In summary, at its peak in 2006, the internal component of the U.S. economy was able to burn at 105.78 percent of GDP because the U.S. was running a trade deficit equal to 5.78 percent of GDP, which resulted in that 5.78 percent excess being returned as investments in the U.S. by foreign countries that had earned dollars in trade with us. As the trade deficit narrowed in 2007 because of the weakening greenback, less money to lend us was in foreign central banks. Although the United States central bank was busily printing dollars far in excess of the real growth rate of the economy, the shrinking pool of lendable funds from overseas nevertheless had considerable impact on credit availability. The brunt of this contracting reservoir of funds in 2007 was absorbed by private investment; but, by early 2008, effects were being felt in the secondary mortgage markets, which sell their packages of mortgages to an investment community that includes foreigners. The effect was and still is being magnified by the fact, as mentioned above, that the federal budget deficit for the current fiscal year is growing at a near-record pace, meaning that the U.S. Treasury has been absorbing a greater and greater share of domestic and global funds available for lending.
Again, as noted in previous installments of this series as well as in other articles published here at The Dark Wraith Forums, the Federal Reserve has been printing money at a rate far in excess of the real growth rate of the domestic economy, a monetary policy being pursued to mitigate a full-blown, widespread credit crisis, but a monetary policy that will nonetheless ultimately result in an inflation spiral as that excess growth rate of the money supply eventually and inevitably evaporates into eroded purchasing power of the currency.
The prospect for years beyond the end of the Bush Administration is perhaps even bleaker. Aside from a steepening inflation shock wave sweeping through the economy, government expenditures will continue to rise not only with the inflation, but also in real terms as non-discretionary spending within the federal budget is forced upward by demands of an aging U.S. population stepping up to promised federal benefits. Adding to that maze of unavoidable pressures on the federal budget will be the heavy burden of servicing and retiring national debt obligations driven up tremendously by the irresponsible taxation and spending policies of the Bush Administration and its enablers in Congress. Further demand for federal expenditures will come from continuing involvement in wars overseas that will persist and drain funds, notwithstanding promises of some candidates for President to end American engagement in unnecessary conflicts, such vows being treated in some liberal quarters as every bit as good as money already in the bank. Unfortunately, the inconvenient and more plausible reality is that, even if the American military were to be pulled completely out of Iraq tomorrow, fully rebuilding the fighting capability of the U.S. armed forces and taking care of the already injured veterans of that wildly unproductive, unnecessary war will require possibly several trillion dollars beyond what has already been spent.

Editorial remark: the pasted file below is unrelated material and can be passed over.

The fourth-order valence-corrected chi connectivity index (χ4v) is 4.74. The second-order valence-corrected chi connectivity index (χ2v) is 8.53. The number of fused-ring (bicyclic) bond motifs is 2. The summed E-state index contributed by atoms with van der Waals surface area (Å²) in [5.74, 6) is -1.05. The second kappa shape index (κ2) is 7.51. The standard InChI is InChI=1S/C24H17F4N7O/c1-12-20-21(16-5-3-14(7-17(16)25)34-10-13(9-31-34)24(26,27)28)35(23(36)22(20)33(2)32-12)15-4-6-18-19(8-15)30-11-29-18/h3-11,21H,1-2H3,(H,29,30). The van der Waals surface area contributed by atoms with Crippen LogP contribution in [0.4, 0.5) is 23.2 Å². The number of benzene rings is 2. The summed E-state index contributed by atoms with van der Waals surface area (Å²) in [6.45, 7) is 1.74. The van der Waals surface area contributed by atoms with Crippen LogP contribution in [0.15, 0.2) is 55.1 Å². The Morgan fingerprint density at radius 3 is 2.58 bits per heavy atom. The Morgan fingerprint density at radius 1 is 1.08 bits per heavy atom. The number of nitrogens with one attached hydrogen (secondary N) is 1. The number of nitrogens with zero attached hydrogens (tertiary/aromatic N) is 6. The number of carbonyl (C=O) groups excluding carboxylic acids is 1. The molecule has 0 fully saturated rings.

All of this will be happening in an era in which the United States is no longer the beneficiary of foreign investment generated by a strong American dollar that creates trade deficits and resulting reservoirs of greenbacks in foreign central banks just waiting to lend to U.S. households, businesses, and government. The American economy will be on its own, with staggering national debt to service, robust inflation to quell, a drained military to reconstitute, an aging population to coddle, spiraling energy costs to mitigate, an education system producing intellectually stunted new entrants to a shrinking workforce, and a surrounding world of ambitious, ascendant nations and coalitions of economic and military power.
Rebuilding the United States from the economics of wreckage is the task at hand, and it is the grim work of the citizens and leaders of this country to take hold of and breathe real life into the American story of a can-do people able to overcome adversity and rise to inordinate challenge; but whether or not we spend one more day in the grim conflicts of miserable countries we have shattered half a world away, one thing is certain.
Our own, far worse war here at home is just about to begin.
The Dark Wraith has spoken.
Wrote Dark Wraith:
Wrote Dark Wraith:
Wrote Moody Blue:
Wrote Dark Wraith:
Wrote Moody Blue:
Wrote Dark Wraith:
Wrote Moody Blue:
Wrote Dark Wraith:
Wrote Dark Wraith:
Wrote Dark Wraith:
Wrote Dark Wraith:
Wrote Peter of Lone Tree: